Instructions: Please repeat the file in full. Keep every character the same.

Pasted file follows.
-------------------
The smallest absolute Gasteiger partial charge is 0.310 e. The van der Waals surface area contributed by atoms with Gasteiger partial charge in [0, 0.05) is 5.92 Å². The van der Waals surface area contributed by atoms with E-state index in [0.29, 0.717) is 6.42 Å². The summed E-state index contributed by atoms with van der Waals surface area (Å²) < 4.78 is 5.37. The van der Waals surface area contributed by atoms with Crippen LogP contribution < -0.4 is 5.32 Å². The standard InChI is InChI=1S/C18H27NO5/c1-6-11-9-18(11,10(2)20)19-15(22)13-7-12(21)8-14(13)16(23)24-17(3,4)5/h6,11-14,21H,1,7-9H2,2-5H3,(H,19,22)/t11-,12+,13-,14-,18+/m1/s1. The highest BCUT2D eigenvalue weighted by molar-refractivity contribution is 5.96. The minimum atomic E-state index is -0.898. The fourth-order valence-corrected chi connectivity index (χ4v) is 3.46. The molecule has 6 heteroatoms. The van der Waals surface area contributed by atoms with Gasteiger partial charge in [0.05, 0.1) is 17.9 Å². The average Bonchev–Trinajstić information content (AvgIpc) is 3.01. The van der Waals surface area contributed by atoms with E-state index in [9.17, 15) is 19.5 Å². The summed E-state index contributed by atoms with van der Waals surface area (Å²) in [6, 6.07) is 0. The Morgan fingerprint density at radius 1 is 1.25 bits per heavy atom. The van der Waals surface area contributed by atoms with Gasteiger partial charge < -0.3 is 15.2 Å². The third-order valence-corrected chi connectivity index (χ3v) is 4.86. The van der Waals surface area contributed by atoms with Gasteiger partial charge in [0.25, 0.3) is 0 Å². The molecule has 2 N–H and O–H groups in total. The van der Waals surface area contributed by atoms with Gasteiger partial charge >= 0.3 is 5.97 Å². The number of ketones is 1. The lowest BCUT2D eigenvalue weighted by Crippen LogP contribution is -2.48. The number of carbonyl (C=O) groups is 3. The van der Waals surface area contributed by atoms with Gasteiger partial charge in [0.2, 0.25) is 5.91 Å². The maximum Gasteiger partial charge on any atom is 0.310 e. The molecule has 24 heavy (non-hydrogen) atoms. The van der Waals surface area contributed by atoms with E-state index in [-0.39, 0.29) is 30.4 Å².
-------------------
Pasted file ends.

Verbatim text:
The smallest absolute Gasteiger partial charge is 0.310 e. The van der Waals surface area contributed by atoms with Gasteiger partial charge in [0, 0.05) is 5.92 Å². The van der Waals surface area contributed by atoms with E-state index in [0.29, 0.717) is 6.42 Å². The summed E-state index contributed by atoms with van der Waals surface area (Å²) < 4.78 is 5.37. The van der Waals surface area contributed by atoms with Crippen LogP contribution < -0.4 is 5.32 Å². The standard InChI is InChI=1S/C18H27NO5/c1-6-11-9-18(11,10(2)20)19-15(22)13-7-12(21)8-14(13)16(23)24-17(3,4)5/h6,11-14,21H,1,7-9H2,2-5H3,(H,19,22)/t11-,12+,13-,14-,18+/m1/s1. The highest BCUT2D eigenvalue weighted by molar-refractivity contribution is 5.96. The minimum atomic E-state index is -0.898. The fourth-order valence-corrected chi connectivity index (χ4v) is 3.46. The molecule has 6 heteroatoms. The van der Waals surface area contributed by atoms with Gasteiger partial charge in [0.05, 0.1) is 17.9 Å². The average Bonchev–Trinajstić information content (AvgIpc) is 3.01. The van der Waals surface area contributed by atoms with E-state index in [9.17, 15) is 19.5 Å². The summed E-state index contributed by atoms with van der Waals surface area (Å²) in [6, 6.07) is 0. The Morgan fingerprint density at radius 1 is 1.25 bits per heavy atom. The van der Waals surface area contributed by atoms with Gasteiger partial charge < -0.3 is 15.2 Å². The third-order valence-corrected chi connectivity index (χ3v) is 4.86. The van der Waals surface area contributed by atoms with Gasteiger partial charge in [0.25, 0.3) is 0 Å². The molecule has 2 N–H and O–H groups in total. The van der Waals surface area contributed by atoms with Gasteiger partial charge >= 0.3 is 5.97 Å². The number of ketones is 1. The lowest BCUT2D eigenvalue weighted by Crippen LogP contribution is -2.48. The number of carbonyl (C=O) groups is 3. The van der Waals surface area contributed by atoms with Gasteiger partial charge in [0.2, 0.25) is 5.91 Å². The maximum Gasteiger partial charge on any atom is 0.310 e. The molecule has 24 heavy (non-hydrogen) atoms. The van der Waals surface area contributed by atoms with E-state index in [-0.39, 0.29) is 30.4 Å².